Don’t let customer debt get you down

You’ve identified a potential bad debt. You’ve sent the friendly reminder, the follow up letter seven days later. You’ve then phoned two or three times and sent a final notice. Still no joy. Where does it go from here? It’s... Read more

Blog13th Apr 2015

By Sarah Munro

You’ve identified a potential bad debt. You’ve sent the friendly reminder, the follow up letter seven days later. You’ve then phoned two or three times and sent a final notice. Still no joy. Where does it go from here?

It’s a familiar scenario for lots of business people. What seems like a slightly overdue payment is starting to turn into a troublesome debt. You don’t particularly want to start formal legal proceedings, as they’ve been a customer for some years but you’re getting increasingly frustrated.

The phone rings. It’s the customer telling you about their cash flow problems. Things will apparently be resolved next week, so you agree to give them more time. But next week rolls around… nothing. The following week… still nothing.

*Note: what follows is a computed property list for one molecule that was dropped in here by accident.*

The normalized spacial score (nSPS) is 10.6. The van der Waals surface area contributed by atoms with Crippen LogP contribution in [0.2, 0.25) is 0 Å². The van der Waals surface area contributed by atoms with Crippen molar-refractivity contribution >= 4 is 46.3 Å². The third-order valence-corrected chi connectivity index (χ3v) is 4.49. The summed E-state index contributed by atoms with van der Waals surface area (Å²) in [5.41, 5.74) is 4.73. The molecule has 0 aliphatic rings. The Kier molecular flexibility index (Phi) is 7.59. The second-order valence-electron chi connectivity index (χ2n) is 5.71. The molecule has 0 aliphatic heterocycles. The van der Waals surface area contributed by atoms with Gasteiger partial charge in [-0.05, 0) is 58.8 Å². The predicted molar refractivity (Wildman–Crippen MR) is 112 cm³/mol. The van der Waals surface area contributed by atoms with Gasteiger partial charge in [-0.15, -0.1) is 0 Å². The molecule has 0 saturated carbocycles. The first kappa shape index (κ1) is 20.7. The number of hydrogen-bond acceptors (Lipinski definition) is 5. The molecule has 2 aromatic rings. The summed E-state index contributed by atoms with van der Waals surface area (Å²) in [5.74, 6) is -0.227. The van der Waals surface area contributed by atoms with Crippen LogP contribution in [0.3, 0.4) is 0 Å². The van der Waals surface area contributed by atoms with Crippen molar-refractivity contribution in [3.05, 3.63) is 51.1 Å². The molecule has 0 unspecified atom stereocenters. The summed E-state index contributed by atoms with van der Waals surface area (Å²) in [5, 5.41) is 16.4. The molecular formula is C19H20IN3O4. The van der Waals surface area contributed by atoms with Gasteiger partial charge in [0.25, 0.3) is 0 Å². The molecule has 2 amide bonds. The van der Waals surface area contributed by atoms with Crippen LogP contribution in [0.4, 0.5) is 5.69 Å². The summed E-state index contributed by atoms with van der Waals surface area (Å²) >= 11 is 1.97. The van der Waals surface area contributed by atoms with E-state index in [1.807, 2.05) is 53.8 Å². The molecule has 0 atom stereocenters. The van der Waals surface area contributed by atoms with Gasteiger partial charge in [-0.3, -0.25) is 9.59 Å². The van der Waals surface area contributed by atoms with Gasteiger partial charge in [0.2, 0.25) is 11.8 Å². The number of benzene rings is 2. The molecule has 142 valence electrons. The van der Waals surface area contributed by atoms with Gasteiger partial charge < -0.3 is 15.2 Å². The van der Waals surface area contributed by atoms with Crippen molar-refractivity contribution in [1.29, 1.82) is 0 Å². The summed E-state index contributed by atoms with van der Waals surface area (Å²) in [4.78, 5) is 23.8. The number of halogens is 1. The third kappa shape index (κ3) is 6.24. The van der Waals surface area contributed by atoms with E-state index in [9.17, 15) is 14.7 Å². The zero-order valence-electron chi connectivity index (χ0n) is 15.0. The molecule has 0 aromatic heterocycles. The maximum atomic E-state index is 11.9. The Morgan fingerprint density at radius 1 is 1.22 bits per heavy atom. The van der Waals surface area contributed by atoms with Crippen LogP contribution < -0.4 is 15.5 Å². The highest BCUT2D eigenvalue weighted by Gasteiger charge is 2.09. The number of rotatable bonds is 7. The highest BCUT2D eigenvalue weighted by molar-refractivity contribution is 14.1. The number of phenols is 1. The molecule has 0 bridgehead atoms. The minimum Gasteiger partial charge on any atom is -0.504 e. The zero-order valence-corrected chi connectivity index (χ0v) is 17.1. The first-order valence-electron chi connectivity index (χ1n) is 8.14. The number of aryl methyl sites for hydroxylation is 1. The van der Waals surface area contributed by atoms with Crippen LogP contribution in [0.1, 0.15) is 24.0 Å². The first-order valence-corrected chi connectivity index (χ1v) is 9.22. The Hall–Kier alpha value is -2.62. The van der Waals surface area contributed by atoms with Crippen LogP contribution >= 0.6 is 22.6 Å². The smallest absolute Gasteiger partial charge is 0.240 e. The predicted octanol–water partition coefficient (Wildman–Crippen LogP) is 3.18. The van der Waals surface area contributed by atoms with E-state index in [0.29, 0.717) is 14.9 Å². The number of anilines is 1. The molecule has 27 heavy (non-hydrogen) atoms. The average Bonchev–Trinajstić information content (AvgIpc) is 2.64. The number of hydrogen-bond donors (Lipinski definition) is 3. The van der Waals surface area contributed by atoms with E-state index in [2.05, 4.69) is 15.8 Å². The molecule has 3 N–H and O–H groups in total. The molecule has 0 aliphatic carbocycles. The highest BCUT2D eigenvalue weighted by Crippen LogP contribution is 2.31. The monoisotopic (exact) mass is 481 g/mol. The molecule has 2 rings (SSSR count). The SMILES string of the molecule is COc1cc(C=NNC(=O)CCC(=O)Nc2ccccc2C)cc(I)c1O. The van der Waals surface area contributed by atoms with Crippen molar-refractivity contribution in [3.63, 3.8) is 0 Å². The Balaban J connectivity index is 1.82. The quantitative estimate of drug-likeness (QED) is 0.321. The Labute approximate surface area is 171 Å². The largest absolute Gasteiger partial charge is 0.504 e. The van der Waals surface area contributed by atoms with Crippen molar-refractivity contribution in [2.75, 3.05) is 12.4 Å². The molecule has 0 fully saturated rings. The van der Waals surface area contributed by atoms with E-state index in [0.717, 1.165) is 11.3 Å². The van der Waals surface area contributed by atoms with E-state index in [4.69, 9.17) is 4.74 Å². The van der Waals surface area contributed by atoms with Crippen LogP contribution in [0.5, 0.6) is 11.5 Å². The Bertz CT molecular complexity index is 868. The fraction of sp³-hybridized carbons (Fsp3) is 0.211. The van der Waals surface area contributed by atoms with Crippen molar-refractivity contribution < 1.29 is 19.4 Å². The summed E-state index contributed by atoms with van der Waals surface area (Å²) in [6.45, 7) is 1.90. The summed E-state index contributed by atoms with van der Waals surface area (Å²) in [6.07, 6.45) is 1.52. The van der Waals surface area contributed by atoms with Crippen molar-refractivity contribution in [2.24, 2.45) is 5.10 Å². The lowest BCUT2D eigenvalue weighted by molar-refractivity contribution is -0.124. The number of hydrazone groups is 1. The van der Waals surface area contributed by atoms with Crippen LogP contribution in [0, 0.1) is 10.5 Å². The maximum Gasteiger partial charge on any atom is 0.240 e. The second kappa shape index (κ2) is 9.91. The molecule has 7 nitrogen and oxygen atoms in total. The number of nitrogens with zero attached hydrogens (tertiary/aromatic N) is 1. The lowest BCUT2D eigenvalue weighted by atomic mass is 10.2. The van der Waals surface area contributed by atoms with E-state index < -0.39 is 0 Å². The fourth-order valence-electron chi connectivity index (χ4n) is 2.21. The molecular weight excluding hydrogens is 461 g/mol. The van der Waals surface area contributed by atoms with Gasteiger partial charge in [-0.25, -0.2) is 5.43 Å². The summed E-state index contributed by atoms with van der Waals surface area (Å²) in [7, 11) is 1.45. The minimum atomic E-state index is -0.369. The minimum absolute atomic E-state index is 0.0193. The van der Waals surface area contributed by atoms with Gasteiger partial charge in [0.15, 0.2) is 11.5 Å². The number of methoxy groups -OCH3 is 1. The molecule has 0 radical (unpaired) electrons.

You are now getting increasingly worried. You might be a key supplier and of course you could place their account on hold, but that could make the situation worse and actually reduce the prospect of payment. What you need is for the customer to engage with you.

A good first step in this scenario is to speak to your accountant. If they are not themselves an insolvency practitioner, the chances are they will have a good working relationship with one. When they are instructed by a creditor, they will write to the debtor to advise that they have been consulted. The message is usually that failure to either make payment, or provide an acceptable and deliverable payment plan, may result in the creditor taking matters to the next stage, which could ultimately be an insolvency event.

By issuing an unambiguous statement of intent, you make your position clear to the debtor and in doing so you’ll invariably find they’ll try to prioritise payments to you.

The involvement of a third party in these circumstances will often produce the desired result. If not, then an assessment would have to be made to ascertain whether it’s financially viable to pursue matters further.

If you find yourself in this situation and would like to discuss your options, the best thing is to contact your accountant initially. Appropriate action can then be advised on a case-by-case basis.

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